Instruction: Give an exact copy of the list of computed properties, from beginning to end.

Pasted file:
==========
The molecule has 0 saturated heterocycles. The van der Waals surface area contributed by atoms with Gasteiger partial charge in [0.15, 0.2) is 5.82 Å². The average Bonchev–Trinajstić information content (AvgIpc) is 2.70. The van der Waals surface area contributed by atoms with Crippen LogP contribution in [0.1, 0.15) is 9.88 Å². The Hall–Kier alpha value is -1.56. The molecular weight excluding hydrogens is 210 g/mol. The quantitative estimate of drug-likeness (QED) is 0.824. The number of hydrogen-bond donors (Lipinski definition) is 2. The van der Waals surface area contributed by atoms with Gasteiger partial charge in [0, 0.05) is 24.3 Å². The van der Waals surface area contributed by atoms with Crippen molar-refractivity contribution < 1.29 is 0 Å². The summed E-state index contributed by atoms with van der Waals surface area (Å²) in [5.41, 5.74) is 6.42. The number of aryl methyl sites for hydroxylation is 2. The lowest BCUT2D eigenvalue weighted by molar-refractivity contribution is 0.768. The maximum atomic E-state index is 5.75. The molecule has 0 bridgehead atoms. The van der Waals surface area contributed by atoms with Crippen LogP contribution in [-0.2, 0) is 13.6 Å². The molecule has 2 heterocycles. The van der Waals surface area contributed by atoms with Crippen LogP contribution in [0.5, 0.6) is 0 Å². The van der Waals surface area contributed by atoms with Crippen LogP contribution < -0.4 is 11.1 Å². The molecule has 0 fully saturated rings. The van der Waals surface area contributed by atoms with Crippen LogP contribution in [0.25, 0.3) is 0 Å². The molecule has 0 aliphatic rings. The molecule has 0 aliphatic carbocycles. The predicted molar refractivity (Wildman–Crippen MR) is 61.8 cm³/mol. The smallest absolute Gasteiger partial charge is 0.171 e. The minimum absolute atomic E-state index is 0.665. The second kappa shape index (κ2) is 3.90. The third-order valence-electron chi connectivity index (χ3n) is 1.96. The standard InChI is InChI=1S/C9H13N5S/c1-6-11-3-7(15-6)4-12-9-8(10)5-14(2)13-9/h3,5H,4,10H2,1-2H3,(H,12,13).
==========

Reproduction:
The molecule has 0 saturated heterocycles. The van der Waals surface area contributed by atoms with Gasteiger partial charge in [0.15, 0.2) is 5.82 Å². The average Bonchev–Trinajstić information content (AvgIpc) is 2.70. The van der Waals surface area contributed by atoms with Crippen LogP contribution in [0.1, 0.15) is 9.88 Å². The Hall–Kier alpha value is -1.56. The molecular weight excluding hydrogens is 210 g/mol. The quantitative estimate of drug-likeness (QED) is 0.824. The number of hydrogen-bond donors (Lipinski definition) is 2. The van der Waals surface area contributed by atoms with Gasteiger partial charge in [0, 0.05) is 24.3 Å². The van der Waals surface area contributed by atoms with Crippen molar-refractivity contribution < 1.29 is 0 Å². The summed E-state index contributed by atoms with van der Waals surface area (Å²) in [5.41, 5.74) is 6.42. The number of aryl methyl sites for hydroxylation is 2. The lowest BCUT2D eigenvalue weighted by molar-refractivity contribution is 0.768. The maximum atomic E-state index is 5.75. The molecule has 0 bridgehead atoms. The van der Waals surface area contributed by atoms with Crippen LogP contribution in [-0.2, 0) is 13.6 Å². The molecule has 2 heterocycles. The van der Waals surface area contributed by atoms with Crippen LogP contribution in [0.5, 0.6) is 0 Å². The van der Waals surface area contributed by atoms with Crippen LogP contribution < -0.4 is 11.1 Å². The molecule has 0 fully saturated rings. The van der Waals surface area contributed by atoms with Crippen LogP contribution in [0.25, 0.3) is 0 Å². The molecule has 0 aliphatic rings. The molecule has 0 aliphatic carbocycles. The predicted molar refractivity (Wildman–Crippen MR) is 61.8 cm³/mol. The smallest absolute Gasteiger partial charge is 0.171 e. The minimum absolute atomic E-state index is 0.665. The second kappa shape index (κ2) is 3.90. The third-order valence-electron chi connectivity index (χ3n) is 1.96. The standard InChI is InChI=1S/C9H13N5S/c1-6-11-3-7(15-6)4-12-9-8(10)5-14(2)13-9/h3,5H,4,10H2,1-2H3,(H,12,13).